Against Universalism: An Interview with Alexander Dugin by Rémi Tremblay
Editor’s Introductory Note: The following interview conducted with Alexander Dugin is useful because it helps to clarify some of the positions of the Neo-Eurasianists towards the current political structures and towards Western nations. However, as with the majority of Dugin’s interviews, it is rather limited in scope and provides very incomplete or inadequate explanations of certain important topics, which can lead to misunderstandings. For example, the commentaries on “Manifest Destinies” as well as the roots of empires can be misleading for many readers. Furthermore, it is particularly important to note that Dugin’s explanation of the Eurasian political structure in this interview can seem to imply an authoritarian, undemocratic, and rigidly elitist form of government. However, it is important to recall that in many of his works, Dugin has advocated a form of democracy for Eurasian regions based off of the concept of “organic democracy” (also advocated by Alain de Benoist), and has referred to the envisioned Eurasian empire as a “democratic empire.” For that reason, it is more likely that Dugin prefers a mixed political system which combines true democracy with meritocratic aristocratism. In order to fully comprehend Alexander Dugin’s vision, it is necessary to read his other key texts. – Daniel Macek (Editor of the “New European Conservative”)
Interviewer’s Note: My recent articles have been critical of Eurasianism, and have raised a few questions. Alexander Dugin, the author of the two books referred to in my articles, has kindly offered to answer them.
Rémi Tremblay: In the West, Eurasianism seems to seek to ally itself with nationalists. However, in Russia nationalist groups like the ones that support Russia in the West were crushed and repressed. What can Western nationalists learn from that repression?
Alexander Dugin: Eurasianism works with different groups who are against liberalism, North American hegemony and Modernity as a whole. These groups can be right or left. It is most important to be against liberalism and Atlanticism. But Eurasianism is not nationalistic—it is a Fourth Political Theory, ideologically similar to the European New Right of Alain de Benoist.
In the West there are two kinds of nationalists: (1) that characterized as anti-liberal, continental, anti-USA, and traditionalist; and (2) that characterized as pro-liberal, anticommunist, Atlanticist, pro-American and racist (xenophobe). The Eurasianists are willing to work closely with the former, but have little or nothing in common with the latter.
The same situation exists within Russia. There are Eurasian, imperial, traditionalist patriots who mostly support Putin and are loyal to the state, and the pro-liberal, racist, neo-Nazi extremists manipulated by the USA (like the Right Sector in Ukraine). If the latter are repressed, we enjoy it as much as when repression touches the pro-American liberal. They are a fifth column.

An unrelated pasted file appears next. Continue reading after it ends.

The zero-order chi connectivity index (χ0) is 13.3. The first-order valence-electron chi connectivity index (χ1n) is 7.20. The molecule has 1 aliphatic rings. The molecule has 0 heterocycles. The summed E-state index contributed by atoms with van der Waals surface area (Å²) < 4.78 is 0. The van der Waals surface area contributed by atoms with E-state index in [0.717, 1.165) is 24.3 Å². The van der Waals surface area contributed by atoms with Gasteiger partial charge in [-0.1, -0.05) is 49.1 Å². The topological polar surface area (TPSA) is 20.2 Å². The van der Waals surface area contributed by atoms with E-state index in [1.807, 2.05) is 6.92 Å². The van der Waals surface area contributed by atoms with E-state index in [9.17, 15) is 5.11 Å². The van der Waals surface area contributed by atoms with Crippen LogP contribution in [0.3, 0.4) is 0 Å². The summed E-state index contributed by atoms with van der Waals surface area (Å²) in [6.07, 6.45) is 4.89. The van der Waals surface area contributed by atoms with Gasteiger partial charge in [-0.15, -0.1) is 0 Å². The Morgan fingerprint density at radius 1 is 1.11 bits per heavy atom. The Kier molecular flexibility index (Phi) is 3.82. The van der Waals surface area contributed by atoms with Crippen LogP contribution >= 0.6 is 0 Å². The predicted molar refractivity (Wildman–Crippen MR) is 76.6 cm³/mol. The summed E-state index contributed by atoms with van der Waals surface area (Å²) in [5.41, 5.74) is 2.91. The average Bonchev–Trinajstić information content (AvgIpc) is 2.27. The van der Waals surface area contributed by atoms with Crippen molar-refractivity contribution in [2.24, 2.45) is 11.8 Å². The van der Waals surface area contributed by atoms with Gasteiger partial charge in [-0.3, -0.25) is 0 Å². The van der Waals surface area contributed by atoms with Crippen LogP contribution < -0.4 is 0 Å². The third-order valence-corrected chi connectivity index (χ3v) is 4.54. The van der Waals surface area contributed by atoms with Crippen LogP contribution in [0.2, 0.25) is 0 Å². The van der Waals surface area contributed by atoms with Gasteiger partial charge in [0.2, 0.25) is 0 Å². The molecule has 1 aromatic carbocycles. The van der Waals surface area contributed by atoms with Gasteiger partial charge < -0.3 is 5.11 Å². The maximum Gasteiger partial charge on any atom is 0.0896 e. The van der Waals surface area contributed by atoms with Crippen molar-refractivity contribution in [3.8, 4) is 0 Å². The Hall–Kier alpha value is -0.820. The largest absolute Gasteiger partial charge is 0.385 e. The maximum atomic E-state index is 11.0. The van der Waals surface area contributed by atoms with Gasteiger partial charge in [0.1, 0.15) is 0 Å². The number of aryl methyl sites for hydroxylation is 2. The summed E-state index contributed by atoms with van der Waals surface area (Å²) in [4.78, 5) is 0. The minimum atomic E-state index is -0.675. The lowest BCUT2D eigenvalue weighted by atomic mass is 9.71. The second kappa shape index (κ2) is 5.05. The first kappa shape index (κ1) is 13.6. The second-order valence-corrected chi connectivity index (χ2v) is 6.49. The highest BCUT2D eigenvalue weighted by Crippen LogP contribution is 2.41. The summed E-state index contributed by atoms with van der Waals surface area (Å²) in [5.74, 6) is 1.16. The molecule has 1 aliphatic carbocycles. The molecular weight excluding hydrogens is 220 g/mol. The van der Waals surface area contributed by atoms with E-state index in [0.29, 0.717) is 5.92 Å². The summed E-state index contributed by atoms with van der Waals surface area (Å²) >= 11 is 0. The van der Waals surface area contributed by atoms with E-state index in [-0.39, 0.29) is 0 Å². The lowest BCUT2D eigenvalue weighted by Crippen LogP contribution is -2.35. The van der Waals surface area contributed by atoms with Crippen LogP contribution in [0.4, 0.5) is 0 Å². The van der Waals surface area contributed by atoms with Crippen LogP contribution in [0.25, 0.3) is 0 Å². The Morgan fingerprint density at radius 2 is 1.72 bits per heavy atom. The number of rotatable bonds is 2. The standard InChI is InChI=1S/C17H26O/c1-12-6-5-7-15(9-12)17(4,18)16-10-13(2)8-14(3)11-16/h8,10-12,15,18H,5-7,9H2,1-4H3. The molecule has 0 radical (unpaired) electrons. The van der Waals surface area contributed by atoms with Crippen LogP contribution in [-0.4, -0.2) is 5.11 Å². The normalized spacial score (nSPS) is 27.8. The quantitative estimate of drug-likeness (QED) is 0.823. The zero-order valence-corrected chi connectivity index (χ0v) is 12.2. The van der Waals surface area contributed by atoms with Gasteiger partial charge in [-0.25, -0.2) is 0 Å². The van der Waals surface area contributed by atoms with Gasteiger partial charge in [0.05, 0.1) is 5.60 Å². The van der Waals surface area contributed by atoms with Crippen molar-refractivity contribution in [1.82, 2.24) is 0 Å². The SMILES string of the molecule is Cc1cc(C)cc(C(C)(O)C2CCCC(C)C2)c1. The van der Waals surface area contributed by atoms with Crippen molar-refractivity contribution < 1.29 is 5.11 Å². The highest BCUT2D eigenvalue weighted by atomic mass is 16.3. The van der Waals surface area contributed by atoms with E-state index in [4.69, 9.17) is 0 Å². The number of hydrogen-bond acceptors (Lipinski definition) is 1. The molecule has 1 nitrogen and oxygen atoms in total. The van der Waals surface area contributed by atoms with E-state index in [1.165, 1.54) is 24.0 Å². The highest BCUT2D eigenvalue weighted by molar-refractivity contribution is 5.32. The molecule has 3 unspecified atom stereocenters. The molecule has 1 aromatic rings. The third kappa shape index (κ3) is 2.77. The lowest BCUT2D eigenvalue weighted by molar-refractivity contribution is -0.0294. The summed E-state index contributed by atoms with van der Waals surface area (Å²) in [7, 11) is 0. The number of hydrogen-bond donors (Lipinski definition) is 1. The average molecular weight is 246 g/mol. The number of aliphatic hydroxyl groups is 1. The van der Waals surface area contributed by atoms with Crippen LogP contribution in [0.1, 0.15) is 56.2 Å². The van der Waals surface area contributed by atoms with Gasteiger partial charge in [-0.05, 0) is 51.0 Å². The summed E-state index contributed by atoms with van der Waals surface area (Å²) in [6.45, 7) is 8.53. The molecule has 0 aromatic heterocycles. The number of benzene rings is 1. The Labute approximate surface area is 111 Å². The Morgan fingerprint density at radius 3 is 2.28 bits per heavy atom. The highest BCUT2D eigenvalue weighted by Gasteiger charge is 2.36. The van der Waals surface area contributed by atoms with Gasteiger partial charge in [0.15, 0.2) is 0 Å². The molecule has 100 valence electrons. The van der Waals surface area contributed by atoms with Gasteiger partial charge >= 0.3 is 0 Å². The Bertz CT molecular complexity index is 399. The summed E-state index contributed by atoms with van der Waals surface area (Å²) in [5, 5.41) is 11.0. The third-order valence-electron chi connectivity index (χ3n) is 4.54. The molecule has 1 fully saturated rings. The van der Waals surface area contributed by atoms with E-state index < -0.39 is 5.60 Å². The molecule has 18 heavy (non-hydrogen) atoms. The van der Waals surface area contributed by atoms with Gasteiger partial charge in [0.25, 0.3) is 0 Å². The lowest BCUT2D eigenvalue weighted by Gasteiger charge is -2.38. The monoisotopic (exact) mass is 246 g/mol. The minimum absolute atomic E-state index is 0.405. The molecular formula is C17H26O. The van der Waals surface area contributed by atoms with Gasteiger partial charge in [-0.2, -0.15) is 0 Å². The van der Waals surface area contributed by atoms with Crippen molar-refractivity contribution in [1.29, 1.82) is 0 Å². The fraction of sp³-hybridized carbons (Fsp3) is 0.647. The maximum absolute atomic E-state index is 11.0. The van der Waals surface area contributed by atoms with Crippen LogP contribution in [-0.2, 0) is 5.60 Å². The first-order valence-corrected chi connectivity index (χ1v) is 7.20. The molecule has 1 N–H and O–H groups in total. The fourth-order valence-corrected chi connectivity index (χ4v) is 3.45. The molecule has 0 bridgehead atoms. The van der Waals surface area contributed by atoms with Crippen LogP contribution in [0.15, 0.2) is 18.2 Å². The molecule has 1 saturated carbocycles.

But at the same time Eurasianism is not the Third Path, it is the Fourth one. That means we are beyond right and left, as we refuse the materialism of communists (accepting and supporting their anti-capitalist struggle), while at the same time refusing “Nation,” in the spirit of Julius Evola, as a bourgeois concept based on Imperial-style traditionalism. Nations are now destroyed by the same forces that constructed them on the eve of Modernity. They have served their end [undermining] traditional Stände (elites), ethnic culture, and Medieval forms of society, and now are of no further use to the same Masonic, global, anti-traditional elite that created them. So, everybody from left or right is free to transcend their views and pass from the Second Political Theory or from the Third one to the Fourth.
Tremblay: You call for a multipolar world. However, one gets the impression that a bipolar or even a unipolar world would emerge with Eurasianism. Wouldn’t it be logical for Europeans to support an independent Europe, independent from Moscow and Washington?
Dugin: If we say we want to construct a multipolar world and not a unipolar or bipolar one, we are going to do exactly what we declare. The theory of a multipolar world formulated in my books and in the different documents of Eurasian movements shows clearly that we support exactly a Europe totally independent from Washington and from Moscow. We need to have some fully independent Great Spaces (Grossraum)—North American, South American, European, Islamic, African, Russian-Eurasian, Indian, Chinese and Oceanic—that could be allies or foes, depending on the concrete situation. We are totally against unipolarity and North American hegemony, as well as a bipolar system.
Tremblay: The multicultural super-state that you propose as the model for future states has precedents like Yugoslavia, Lebanon, Iraq, and Syria. Can this model survive without an authoritarian leader? And likewise can multicultural Russia survive in the post-Putin era?